Harry Guerrilla said:
I don't understand how people could even theorize about economics without considering behavior, especially trained professors.

It's amazing how people will contort reality to match their mathematical theories, rather than designing theories to match reality.

I think you're assuming things about the scenario that aren't there. Since the scenario doesn't say otherwise, I made the fewest assumptions possible: Specifically, I didn't assume that I'd had any contact with Player B before, and I didn't assume that I'd be playing this game again with Player B in the future. Obviously if it's a repeating game instead of a one-shot game, then the rules change a little bit.

All I am assuming is the the players are human. Since there is a strong potential for player B to turn down \$1 out of spite, even if you only play once, and you have had no prior contact with player B, you have to offer him more than you would if you knew that he would act so called "rationally."

If everyone acted "rationally" you could just offer him \$1 and keep \$99 for yourself.

It seems to me then that being an "irrational" creature is more likely to maximize your expected value than being a "rational" creature, since the "rational" creature would only get \$1 and the "irrational" creature gets substantially more. Accordingly it seems more rational to me to be the "irrational" creature.

All I am assuming is the the players are human. Since there is a strong potential for player B to turn down \$1 out of spite, even if you only play once, and you have had no prior contact with player B, you have to offer him more than you would if you knew that he would act so called "rationally."

If everyone acted "rationally" you could just offer him \$1 and keep \$99 for yourself.

It seems to me then that being an "irrational" creature is more likely to maximize your expected value than being a "rational" creature, since the "rational" creature would only get \$1 and the "irrational" creature gets substantially more. Accordingly it seems more rational to me to be the "irrational" creature.

I completely agree that it's rational for Player A to offer more than \$1 to the other player; it's rational to assume the other player's irrationality. I just disagree with your assertion that if you were Player B, that it would be economically rational to decline \$1. That's not the case unless you're going to be interacting with this person again in the future, which the scenario did not indicate.

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No. Milton Friedman and the monetarists were a part of standard economics, but I wasn't referring specifically to them. Most of the Keynesians fall under the standard economics banner as well, as do the supply-siders.

Got yea, they sound like a fringe element.
To me, anyone who thinks than an economy, could be completely mathematically efficient, would be crazy.

I think there are far too many examples of people behaving irrationally, even in the aggregate, for this to be a general axiom. At most, I might accept the idea that aggregations of people are better than individual experts in certain key areas of economics, like stock pricing...but even that is questionable IMO.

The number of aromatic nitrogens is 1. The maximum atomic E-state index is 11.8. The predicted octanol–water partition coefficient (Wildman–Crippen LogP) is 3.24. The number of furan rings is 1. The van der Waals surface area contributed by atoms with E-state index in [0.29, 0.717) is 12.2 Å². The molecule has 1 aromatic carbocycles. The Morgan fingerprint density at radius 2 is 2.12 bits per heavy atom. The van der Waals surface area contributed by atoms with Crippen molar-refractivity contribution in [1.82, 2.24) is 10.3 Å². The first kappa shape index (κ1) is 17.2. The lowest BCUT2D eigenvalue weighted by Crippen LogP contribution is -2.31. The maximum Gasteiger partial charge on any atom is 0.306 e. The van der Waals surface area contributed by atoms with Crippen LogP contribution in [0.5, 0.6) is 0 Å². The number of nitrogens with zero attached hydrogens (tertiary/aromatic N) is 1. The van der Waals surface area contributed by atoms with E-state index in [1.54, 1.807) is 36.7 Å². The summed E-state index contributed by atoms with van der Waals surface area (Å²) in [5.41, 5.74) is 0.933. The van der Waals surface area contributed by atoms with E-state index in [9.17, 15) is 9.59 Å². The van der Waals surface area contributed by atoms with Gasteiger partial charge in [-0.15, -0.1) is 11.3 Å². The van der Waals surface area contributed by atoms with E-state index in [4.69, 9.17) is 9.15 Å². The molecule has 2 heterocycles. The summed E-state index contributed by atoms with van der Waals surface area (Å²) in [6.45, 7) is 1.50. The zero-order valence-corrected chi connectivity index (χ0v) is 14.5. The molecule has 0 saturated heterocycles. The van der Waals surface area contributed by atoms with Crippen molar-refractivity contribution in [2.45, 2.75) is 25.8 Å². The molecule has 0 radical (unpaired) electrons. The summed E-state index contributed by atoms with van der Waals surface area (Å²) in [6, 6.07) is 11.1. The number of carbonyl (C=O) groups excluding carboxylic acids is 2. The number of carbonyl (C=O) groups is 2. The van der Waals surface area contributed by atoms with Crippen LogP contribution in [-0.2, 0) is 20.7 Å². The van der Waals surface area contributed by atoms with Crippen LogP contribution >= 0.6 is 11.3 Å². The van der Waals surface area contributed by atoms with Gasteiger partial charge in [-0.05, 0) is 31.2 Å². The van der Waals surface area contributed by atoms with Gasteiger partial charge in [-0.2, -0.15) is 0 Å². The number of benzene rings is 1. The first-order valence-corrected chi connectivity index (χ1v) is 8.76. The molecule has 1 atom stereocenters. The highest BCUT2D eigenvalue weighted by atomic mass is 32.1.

In strict terms of dollars and cents, I believe you're right.
Thinking in terms of the personal value of non physical things, like emotions, I believe people to generally be rational in their actions.

It's amazing how people will contort reality to match their mathematical theories, rather than designing theories to match reality.

That's terrible from a learning standpoint, they sound very close minded.
I've came to the conclusion, that perfection in an economy is the imperfections of people.

I completely agree that it's rational for Player A to offer more than \$1 to the other player; it's rational to assume the other player's irrationality. I just disagree with your assertion that if you were Player B, that it would be economically rational to decline \$1. That's not the case unless you're going to be interacting with this person again in the future, which the scenario did not indicate.

You don't need to interact with them again for it to be rational, you just have to assume that neither of you exist in a vacuum. If they tell their friend, who in turn tells another friend, who observed the same phenomena from someone else who acted similarly "irrationally" then it makes the possibility of an "irrational" refusal an issue for Player A to consider. If none of the players B ever refuse the money out of spite, then it would be irrational for player A to plan for such. The only thing that makes it rational to assume that player B will behave "irrationally" is the fact that they are a member of a group that has a history of behaving "irrationally".

Given that the "irrational" behavior of the group has led to a much higher gain compared to a group that always behaved "rationally," the "irrational" behavior seems to only be irrational in the short term, but more rational in the long term.

I think the point he's making Panache that, in regards to the game and the information provided, you are essentially in a vacuum

50/50 is more than fair.

Of course if B refuses, I kick him in the nuts. If I am B and A offers less, I kick him in the nuts.

So in conclusion if I get nothing, someone gets kicked in the nuts.

I certainly wouldn't agree to be player "B" for any of you lot - and it looks like Blackdog is itching to kick anybody in the nuts but he's made the best offer (excluding physical violence).

I don't know much about economics but I'd go for the most profitable amount (to me) least likely to get a rejection from Player B whereby we'd both lose.